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Category:    Home > Reviews > Western > TV > Have Gun - Will Travel: The Complete First Season (1957 - 1958/CBS DVD Set)

Have Gun – Will Travel: The Complete First Season


Picture: C+     Sound: C+     Extras: C     Episodes: B



Though always remembered as a Western, Have Gun – Will Travel (1957 – 1963) helped establish the action series on TV, from Wild, Wild West to Danger Man (revived as Secret Agent soon after, both complete series of which are reviewed elsewhere on this site).  This centers on Paladin, who lives a life of luxury, but we see just how hard he works to retain it.


All a victim has to do is “wire” him and they can get him at a high cost.  Each show is only a half-hour, but they hold up remarkably well and set standards for decades of shows since.  There are influences, and the novels of the adventures of Simon Templar certain pre-date the 1960s Roger Moore series The Saint (the full color shows are reviewed elsewhere on this site), even if he did not stay in one place.  Shows as recent as Edward Woodward in The Equalizer are included in this influence and lineage.  The first season shows are as follows, over six DVDs, with key actors and crew noted:


1)     Three Bells To Perdido (guest stars Jack Lord)

2)     The Outlaw (guest stars Charles Bronson)

3)     The Great Mojave Desert (written by Gene Roddenberry/Lawrence Dobkin and Claude Akins guest star)

4)     Winchester Quarantine (Angie Dickinson & Strother Martin)

5)     A Matter Of Ethics

6)     The Bride (Marian Seldes & Mike Connors (Mannix))

7)     Strange Vendetta

8)     High Wire (John Dehner and Jack Albertson)

9)     Show Of Force

10)  The Long Night (William Schallert, James Best, Kent Smith & Louis Strome)

11)  The Colonel & The Lady (Denver Pyle & Robert F. Simon)

12)  No Visitors (June Lockhart & Grant Withers)

13)  The Englishman

14)  The Yuma Treasure (written by Gene Roddenberry/Warren Stevens & Henry Brandon guest star)

15)  The Hanging Cross (written by Gene Roddenberry/Abraham Soafer (“Cah-La-Te”) & Johnny Crawford guest star)

16)  Helen Of Abajinian (written by Gene Roddenberry/Vladimir Sokoloff (Nicky in Robert Aldrich’s 1955 classic Kiss Me Deadly stars)

17)  Ella West (written by Gene Roddenberry)

18)  The Reasonable Man (Barry Atwater)

19)  The High-Graders

20)  The Last Laugh (Murray Hamilton & Stuart Whitman)

21)  The Bostonian (Constance Ford)

22)  The Singer (written by Ken Kolb & Sam Peckinpah/Denver Pyle)

23)  Bitter Wine

24)  Girl From Piccadilly (grainer than usual, directed by Lewis Milestone/Charles Aidman & William Schallert guest star)

25)  The O’Hare Story

26)  Birds Of A Feather (grainer than usual)

27)  The Teacher (Jack Albertson & Lana Wood)

28)  Killer’s Widow (R.G. Armstrong)

29)  Gun Shy (Jeanette Nolan)

30)  The Prizefight Story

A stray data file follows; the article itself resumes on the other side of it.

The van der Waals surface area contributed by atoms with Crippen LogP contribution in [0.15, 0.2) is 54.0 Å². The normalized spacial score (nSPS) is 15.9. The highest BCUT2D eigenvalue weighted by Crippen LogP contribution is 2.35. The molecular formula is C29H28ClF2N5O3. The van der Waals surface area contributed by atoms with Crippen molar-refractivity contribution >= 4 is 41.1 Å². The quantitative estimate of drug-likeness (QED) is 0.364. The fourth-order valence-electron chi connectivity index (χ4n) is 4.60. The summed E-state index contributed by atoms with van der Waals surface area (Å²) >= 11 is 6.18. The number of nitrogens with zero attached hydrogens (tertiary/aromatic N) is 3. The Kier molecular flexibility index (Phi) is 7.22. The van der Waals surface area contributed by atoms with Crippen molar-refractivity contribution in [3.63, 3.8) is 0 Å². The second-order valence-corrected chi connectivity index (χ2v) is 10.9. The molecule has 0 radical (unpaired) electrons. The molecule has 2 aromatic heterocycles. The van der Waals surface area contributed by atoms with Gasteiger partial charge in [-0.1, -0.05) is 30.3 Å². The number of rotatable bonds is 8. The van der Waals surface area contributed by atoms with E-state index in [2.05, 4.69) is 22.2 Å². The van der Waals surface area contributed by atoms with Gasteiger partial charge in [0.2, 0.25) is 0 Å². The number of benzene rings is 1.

31)  Hey Boy’s Revenge (directed by Lewis Milestone/Pernell Roberts guest stars)

32)  The Five Books Of Owen Deaver (Lurene Tuttle)

33)  The Silver Queen

34)  Three Sons (Warren Oates)

35)  The Return Of Dr. Thackeray (June Lockhart, Grant Withers and Charles Aidman)

36)  24 Hours At North Fork

37)  Silver Convoy

38)  Deliver The Body (R.G. Armstrong & Madeline Rhue)

39)  The Statue Of San Sebastian (John Carradine & Simon Oakland, who would appear again together 15 years later in the Night Strangler telefilm)



This was also an alternate to most TV Westerns in how thought-provoking it was.  Richard Boone was also “on target” in every way as Paladin, tough when he needed to be, but with a serious moral core until reason was exhausted.  With that said the Gene Roddenberry teleplays are particularly strong by comparison and in some ways can be seen as a forerunner of his ideas for Star Trek.  All the shows took time to let the viewer think and that is what separated it from most TV shows of the late 1950s.


The full frame image varies from show to show, with the beginning of grainier prints noted above.  Some are unusually degraded on the later discs, but Video Black is consistent enough, and the stock and transfers are strikingly similar to CBS’s also half-hour The Twilight Zone that began its run a mere two years later.  This was shot on location as much as possible, another reason it broke the mold of TV and Westerns.


The Dolby Digital 2.0 Mono also varies from show to show, with background hiss usually noticeable.  At the worst, as in the opening show, the sound is smaller than you might like, but the theme by Bernard Herrmann is great.  It is also the end-credits theme, but on some prints (with no pattern here) is replaced by a vocal “ballad” that does not quite cut it.  The extras include guest star sections on the first few DVDs before that is inexplicably stopped, “wire Paladin” summaries, and unmarked chapter stops for each show.  Why they stopped short on extras for such a nice boxed set is odd, as there must be interview footage, print ads, and promotional materials somewhere in the CBS vault.  Our listing of stars above differs with the early part of the set in interesting ways.


The show has been referenced all over the place, including a later Tom & Jerry cartoon short and spoofed on The Avengers, but the original is finally available and people may be very surprised how much Have Gun – Will Travel has endured nearly a half-century later.  Much talent was involved (especially before they were famous) and early on, so here’s an early TV classic that might just get the new audiences it really deserves.



-   Nicholas Sheffo


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